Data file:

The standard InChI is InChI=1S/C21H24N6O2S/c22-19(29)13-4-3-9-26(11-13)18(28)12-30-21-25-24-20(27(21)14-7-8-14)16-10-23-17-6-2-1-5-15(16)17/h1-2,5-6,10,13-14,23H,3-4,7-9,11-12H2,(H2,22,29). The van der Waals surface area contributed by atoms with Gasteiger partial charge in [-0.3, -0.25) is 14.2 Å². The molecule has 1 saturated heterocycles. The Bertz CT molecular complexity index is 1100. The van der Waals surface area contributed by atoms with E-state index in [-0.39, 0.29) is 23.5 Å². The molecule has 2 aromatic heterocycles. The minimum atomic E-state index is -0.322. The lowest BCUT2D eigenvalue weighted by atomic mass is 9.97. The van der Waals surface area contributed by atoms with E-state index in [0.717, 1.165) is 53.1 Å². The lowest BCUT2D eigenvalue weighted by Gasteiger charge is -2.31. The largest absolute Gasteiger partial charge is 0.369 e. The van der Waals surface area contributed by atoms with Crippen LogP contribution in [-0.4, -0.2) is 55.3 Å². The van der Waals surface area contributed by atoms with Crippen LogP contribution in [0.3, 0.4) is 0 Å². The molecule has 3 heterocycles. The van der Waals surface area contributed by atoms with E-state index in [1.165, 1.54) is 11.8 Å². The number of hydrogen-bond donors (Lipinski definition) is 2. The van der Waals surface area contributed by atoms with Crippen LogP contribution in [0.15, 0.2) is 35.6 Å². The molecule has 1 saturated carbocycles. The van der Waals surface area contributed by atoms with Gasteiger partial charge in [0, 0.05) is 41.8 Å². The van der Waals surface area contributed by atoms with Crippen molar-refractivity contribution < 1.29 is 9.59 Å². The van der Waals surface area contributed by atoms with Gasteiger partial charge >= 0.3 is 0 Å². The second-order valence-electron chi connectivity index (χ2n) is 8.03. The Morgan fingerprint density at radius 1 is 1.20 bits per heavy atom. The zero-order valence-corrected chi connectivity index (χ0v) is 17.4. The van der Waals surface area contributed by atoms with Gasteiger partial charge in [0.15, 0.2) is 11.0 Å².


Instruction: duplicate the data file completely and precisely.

The standard InChI is InChI=1S/C21H24N6O2S/c22-19(29)13-4-3-9-26(11-13)18(28)12-30-21-25-24-20(27(21)14-7-8-14)16-10-23-17-6-2-1-5-15(16)17/h1-2,5-6,10,13-14,23H,3-4,7-9,11-12H2,(H2,22,29). The van der Waals surface area contributed by atoms with Gasteiger partial charge in [-0.3, -0.25) is 14.2 Å². The molecule has 1 saturated heterocycles. The Bertz CT molecular complexity index is 1100. The van der Waals surface area contributed by atoms with E-state index in [-0.39, 0.29) is 23.5 Å². The molecule has 2 aromatic heterocycles. The minimum atomic E-state index is -0.322. The lowest BCUT2D eigenvalue weighted by atomic mass is 9.97. The van der Waals surface area contributed by atoms with E-state index in [0.717, 1.165) is 53.1 Å². The lowest BCUT2D eigenvalue weighted by Gasteiger charge is -2.31. The largest absolute Gasteiger partial charge is 0.369 e. The van der Waals surface area contributed by atoms with Crippen LogP contribution in [-0.4, -0.2) is 55.3 Å². The van der Waals surface area contributed by atoms with Crippen LogP contribution in [0.3, 0.4) is 0 Å². The molecule has 3 heterocycles. The van der Waals surface area contributed by atoms with E-state index in [1.165, 1.54) is 11.8 Å². The number of hydrogen-bond donors (Lipinski definition) is 2. The van der Waals surface area contributed by atoms with Crippen LogP contribution in [0.15, 0.2) is 35.6 Å². The molecule has 1 saturated carbocycles. The van der Waals surface area contributed by atoms with Gasteiger partial charge in [0, 0.05) is 41.8 Å². The van der Waals surface area contributed by atoms with Crippen molar-refractivity contribution < 1.29 is 9.59 Å². The van der Waals surface area contributed by atoms with Gasteiger partial charge >= 0.3 is 0 Å². The second-order valence-electron chi connectivity index (χ2n) is 8.03. The Morgan fingerprint density at radius 1 is 1.20 bits per heavy atom. The zero-order valence-corrected chi connectivity index (χ0v) is 17.4. The van der Waals surface area contributed by atoms with Gasteiger partial charge in [0.15, 0.2) is 11.0 Å².